God’s Invincible Love (Rom. 8:35-39)

We have spent the last six months walking through Romans 8, verse by verse, and at last, we reach the conclusion of one of the greatest chapters in the entire Bible – and what a note to end the song on. Paul’s sweeping symphony of chapter eight ends with the crescendo of declaring the unbreakable, invincible love of God for us. Paul is saying that in light of all the things in our life that can let us down, that will run out or give up on us, one thing will not: God’s love.

As you are growing older, you are slowly becoming more and more aware of something that everyone experiences; let’s call it the exaggeration of reality. The exaggeration of reality is when we exaggerate our expectations when we look forward to something or our memories when we look back to something. That movie that is coming out is going to be the greatest movie ever or that concert was the most incredible experience of your life. We can be prone to inflate both our expectations and our memories far beyond what will happen or what happened. I don’t know about you, but I see this most often when I think about vacations. When I am planning a vacation, I have these expectations of how perfectly the trip will go, and how refreshed I will feel, and all the fun, spontaneous adventures that will happen. And often, what happens is that I end up spending my vacation comparing what is happening with this exaggerated expectation of what I think should be happening, and I always find it lacking. Or, I remember a vacation I took in the past, and in my memory, I remember that particular vacation being nothing short of perfect, crammed full with all my favorite things, and then I constantly search out a way to recreate that exaggerated memory – which never ends up measuring up. There is no faster way to spoil a hobby, date, vacation or weekend then to succumb to the temptation of the exaggerated reality.

The question we have to ask ourselves, however, is why do we do that? Why do we tend to want blow things out of proportion with longings and expectations? Doesn’t it seem so natural for us to desire some kind of experience, trip or romance that doesn’t fall short of our expectations? But if we have never been able to fully satisfy that longing, why then do we have it? If I lived my whole life in a dark room, I wouldn’t be complaining about how dark it is, because darkness would be all I knew; that would be like a fish complaining that the ocean is wet. So, if human history is nothing but reoccurring disappointments, why do we still long for something so wonderful and glorious that it fulfills us?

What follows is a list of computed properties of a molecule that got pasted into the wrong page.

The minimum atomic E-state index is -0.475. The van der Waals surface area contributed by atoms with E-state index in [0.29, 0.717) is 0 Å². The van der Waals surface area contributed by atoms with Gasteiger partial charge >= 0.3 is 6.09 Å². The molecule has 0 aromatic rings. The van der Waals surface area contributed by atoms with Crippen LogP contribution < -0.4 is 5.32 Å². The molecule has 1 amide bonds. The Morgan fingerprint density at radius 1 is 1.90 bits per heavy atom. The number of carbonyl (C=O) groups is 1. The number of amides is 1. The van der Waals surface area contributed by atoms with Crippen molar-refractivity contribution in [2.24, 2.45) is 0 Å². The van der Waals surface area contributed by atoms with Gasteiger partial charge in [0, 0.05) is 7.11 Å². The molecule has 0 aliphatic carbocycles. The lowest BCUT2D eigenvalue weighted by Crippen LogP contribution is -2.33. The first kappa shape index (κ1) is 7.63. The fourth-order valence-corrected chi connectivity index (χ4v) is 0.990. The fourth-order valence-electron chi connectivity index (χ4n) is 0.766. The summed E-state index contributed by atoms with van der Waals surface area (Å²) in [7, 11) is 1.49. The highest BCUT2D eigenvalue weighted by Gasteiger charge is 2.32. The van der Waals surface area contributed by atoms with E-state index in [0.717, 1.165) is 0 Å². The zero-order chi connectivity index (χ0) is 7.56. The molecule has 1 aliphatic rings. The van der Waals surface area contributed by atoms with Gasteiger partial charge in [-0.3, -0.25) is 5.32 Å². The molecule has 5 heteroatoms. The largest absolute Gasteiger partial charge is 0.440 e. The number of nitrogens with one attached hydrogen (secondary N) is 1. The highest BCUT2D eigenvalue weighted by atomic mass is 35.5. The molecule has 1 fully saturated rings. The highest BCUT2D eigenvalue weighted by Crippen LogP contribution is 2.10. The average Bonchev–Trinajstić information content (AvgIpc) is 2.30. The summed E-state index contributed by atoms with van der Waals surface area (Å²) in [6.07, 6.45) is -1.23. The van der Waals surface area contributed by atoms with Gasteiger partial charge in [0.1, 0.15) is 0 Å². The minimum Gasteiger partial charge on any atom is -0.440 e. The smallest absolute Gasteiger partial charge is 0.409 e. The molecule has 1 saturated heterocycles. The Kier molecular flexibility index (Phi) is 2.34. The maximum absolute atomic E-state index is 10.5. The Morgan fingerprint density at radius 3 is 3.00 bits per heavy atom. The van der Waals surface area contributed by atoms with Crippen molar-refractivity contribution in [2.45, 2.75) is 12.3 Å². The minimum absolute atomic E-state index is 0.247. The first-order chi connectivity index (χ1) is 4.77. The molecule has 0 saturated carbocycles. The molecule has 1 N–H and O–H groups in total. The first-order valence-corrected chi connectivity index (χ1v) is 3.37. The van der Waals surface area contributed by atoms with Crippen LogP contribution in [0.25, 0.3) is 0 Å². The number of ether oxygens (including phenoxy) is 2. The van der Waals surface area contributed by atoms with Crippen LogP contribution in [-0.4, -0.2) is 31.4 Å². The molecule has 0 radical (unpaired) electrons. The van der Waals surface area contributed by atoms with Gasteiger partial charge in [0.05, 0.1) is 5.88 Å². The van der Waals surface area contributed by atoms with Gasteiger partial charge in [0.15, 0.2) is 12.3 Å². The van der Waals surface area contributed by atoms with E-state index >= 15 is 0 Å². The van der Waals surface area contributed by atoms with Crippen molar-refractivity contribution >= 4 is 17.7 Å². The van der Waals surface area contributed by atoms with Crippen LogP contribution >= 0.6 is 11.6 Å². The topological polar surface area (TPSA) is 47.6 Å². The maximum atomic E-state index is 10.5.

Answer: because we were made for it.

Here is the point: we all long for an experience that we cannot exaggerate. We all long for something that will remain constant, no matter what; we all long for something that will satisfy our deepest longings. And the difficult truth is that there is nothing in this world that will ever provide what we are longing for – nothing. One author was reflecting on this thought and was very troubled that he seemed to be filled with so many longings and desires that nothing in this world seemed to fulfill, when suddenly, a thought struck him. If a man is adrift out at sea, his hunger for food does not necessarily mean that he will get bread, but it does mean that he exists in a universe where bodies were designed to nourish themselves with food, so therefore food must exist. And this is where the now famous line was created by Mr. Lewis, “If I find in myself desires which nothing in this world can satisfy, the only logical explanation is that I was made for another world.”

C.S. Lewis looked at his tendency to exaggerate his expectations and memories of everything around him, and concluded that if there is nothing on earth that can satiate his thirsty soul, then perhaps his soul was designed to be satisfied by something that transcended this world. That, friends, is what God is offering us here in Romans 8: an overwhelming, invincible, unbreakable force of love that satisfies our souls. What we are looking for in our varied longings and desires is an experience of joy that is enduring, that is constant, and that is so weighty, we cannot exaggerate it.

 Let’s look, if we can how God’s love is remedy to our soul’s longings by looking at the 1) endurance of God’s love 2) the scope of God’s love and 3) the depth of God’s love.

The Endurance of God’s Love

First, we see the endurance of God’s love. Paul tells us, “Who shall separate us from the love of Christ? Shall tribulation, or distress, or persecution, or famine, or nakedness, or danger or sword? As it is written, “For your sake we are being killed all the day long; we are regarded as sheep to be slaughtered. No…” It is interesting that as Paul is attempting to explain the depths of God’s love, he lists off some of the worst atrocities and evils on the planet. Why would Paul do that? First, I think Paul wants us to know that the presence of suffering does not mean the absence of God’s love. Often when we get into times of tribulation or persecution, we think we have done something wrong, and say, “God must not love me” or “God must be punishing me for something.” But Paul is saying, “No, suffering in Christian life is normal – expect it.”